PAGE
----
Aug 13, 2011
Alex Dally MacFarlane

We do not exist to be hurt by men

You know something that makes me angry and upset on a distressingly regular basis?

Seeing the treatment of women around the world echoed – without thought, without compassion, without anger or determination – in the books I read. Just echoed, because that’s what happens to women, right? I’m not talking about books that tackle the situation women find themselves in, either shining a considerate light on how horrific it is, showing women surviving it, subverting it, and all the other ways that good writers – and good people – tell women’s stories.

I’m talking about things like this:


“The combination of a woman and time on my hands wasn’t one I’d tried before. I found the mix to my liking. There’s a lot to be said for not being in a queue, or not having to finish up before the flames take hold of the building. And the willingness! That was new too.”

So once you’ve finished scrubbing yourself clean, let’s discuss how not okay this is.

The book in question is Prince of Thorns by Mark Lawrence and I read this review, in which the reviewer points out that if you can leave the grossness aside it probably appeals to people who love their fantasy grimdark and their main characters fucked-up sickos. Which I’m actually also okay with! It’s not that I want all characters ever – main ones, antagonists, minor characters – to be good people.

I just don’t want blithe references to gang-rape queues that are never called into question by the text.

Rape happens, as does gang-rape. As long as that is the case, our literature needs to write about it – but in certain ways. Yes, I believe that literature – and art as a whole – affects our society. It can reinforce views – rape culture, for instance. It can blithely treat women like shit because hey-ho this is still not a big deal, somehow. Literature can also examine why someone becomes a rapist (I mean, this book is about a child soldier, and child soldiery does all sorts of awful things to people including turning them into rapists, and if this book was a nuanced exploration of the character’s psychological upheaval, I wouldn’t be angry, but it really doesn’t sound like it is), it can examine how someone who is raped survives or doesn’t. While I can’t say I have any interest in reading stories about rapists, I know that some writers are capable of handling the subject well. I am very interested in stories about survivors.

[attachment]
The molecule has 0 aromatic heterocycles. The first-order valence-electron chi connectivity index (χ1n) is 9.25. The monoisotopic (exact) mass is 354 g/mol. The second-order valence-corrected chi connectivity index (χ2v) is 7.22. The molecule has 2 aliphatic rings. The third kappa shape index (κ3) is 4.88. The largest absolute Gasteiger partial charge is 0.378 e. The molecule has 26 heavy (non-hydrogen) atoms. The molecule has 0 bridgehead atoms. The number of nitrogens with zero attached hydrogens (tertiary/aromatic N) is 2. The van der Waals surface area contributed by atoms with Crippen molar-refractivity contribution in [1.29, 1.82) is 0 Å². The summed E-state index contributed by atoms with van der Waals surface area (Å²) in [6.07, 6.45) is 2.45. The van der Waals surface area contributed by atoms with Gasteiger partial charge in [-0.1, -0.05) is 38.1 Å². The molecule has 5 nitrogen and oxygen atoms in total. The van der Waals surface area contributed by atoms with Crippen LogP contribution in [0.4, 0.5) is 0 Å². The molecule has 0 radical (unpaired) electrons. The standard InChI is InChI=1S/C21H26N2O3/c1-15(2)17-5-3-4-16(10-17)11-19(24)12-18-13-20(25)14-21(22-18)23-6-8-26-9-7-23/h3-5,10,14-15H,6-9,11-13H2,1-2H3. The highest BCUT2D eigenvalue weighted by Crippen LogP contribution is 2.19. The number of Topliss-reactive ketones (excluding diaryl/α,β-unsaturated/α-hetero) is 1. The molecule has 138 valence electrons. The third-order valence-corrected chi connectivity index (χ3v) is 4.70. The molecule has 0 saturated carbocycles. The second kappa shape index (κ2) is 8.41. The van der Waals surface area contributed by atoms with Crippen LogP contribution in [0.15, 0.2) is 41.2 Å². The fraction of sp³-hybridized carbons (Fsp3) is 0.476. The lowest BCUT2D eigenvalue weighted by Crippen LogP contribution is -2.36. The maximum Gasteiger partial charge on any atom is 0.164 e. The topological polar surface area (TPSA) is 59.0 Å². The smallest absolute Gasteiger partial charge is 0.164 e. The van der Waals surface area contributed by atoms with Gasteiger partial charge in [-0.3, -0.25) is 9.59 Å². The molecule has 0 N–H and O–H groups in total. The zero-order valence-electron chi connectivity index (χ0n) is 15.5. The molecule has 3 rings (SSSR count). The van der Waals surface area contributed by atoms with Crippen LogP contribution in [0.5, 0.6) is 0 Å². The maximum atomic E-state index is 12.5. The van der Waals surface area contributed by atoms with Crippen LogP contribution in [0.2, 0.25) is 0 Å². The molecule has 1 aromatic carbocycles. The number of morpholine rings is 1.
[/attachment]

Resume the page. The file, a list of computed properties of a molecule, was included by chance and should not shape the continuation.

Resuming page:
See, this morning I read a G+ update from Kameron Hurley where she says: “You can only read so many horror stories of how much it sucks to be a girl. It gets under your skin. You start to internalize it, and it turns into self-hate, and subconscious misogyny. Sometimes you need to be reminded that being a girl does NOT mean you’re doomed to get shit on all the time.”

I cannot cheer this statement enough. It is damaging to be constantly exposed to stories of brutality against women. I will read it in the news, because these are real women and their stories deserve to be heard, but sometimes I have to disengage because crying my way through BBC News isn’t good for my health.

I love reading stories where women fight back, like the story of Rukhsana Kauser. I love reading stories where women survive, where they move past their trauma and do amazing things and live happily. While ‘love’ is not quite the right word, I place immense value on stories where women struggle to survive. Survivors need to know that they’re not the only ones struggling.

I want this in my fiction. Beth Bernobich’s novel Passion Play does this excellently – the main character is raped early on, but the majority of the book is about her growth in confidence and self-worth and ambition. The fact that I see it as a rare example of well-handled rape in SFF – rather than the norm – makes me sick. I don’t want to read lovingly detailed rape scenes like in The Windup Girl, I don’t want to read novels where the only viewpoint is a male who thinks queues are annoying. These things hurt me and they hurt other women and men and I’m going to suggest that 99% of the time they don’t do anything else except make certain stories more ~*~grimdark~*~. Ever notice how most grimdark stories are male stories? Yeah.

We do not exist to be hurt by men. We do not exist to be hurt so that other men are hurt.

This is why I write a lot of women’s stories.


  • Way to critique a book on ‘what it sounds like’! The fact that you can base your arguments off somebody else’s rant and a paragraph does not reflect well on you…

    If you had invested any time at all into your attack you might have noticed that half of the reviews and ratings on this book come from women and 95% of them love it.

    But sure, take ‘rape is bad’ and run off with it into crazyland as fast as you like.

    • I’m actually talking about a far wider literary and social phenomenon, but that seems to have gone soaring over your head.

      But sure, take ‘rape is bad’ and run off with it into crazyland as fast as you like.

      lol u

  • […] is a narrative focused entirely on the people faced with systematic rape. Rape is not a source of queue-frustration or manpain; it is horror, to which Modh physically reacts. Rape is also not sexy. (I’d say […]

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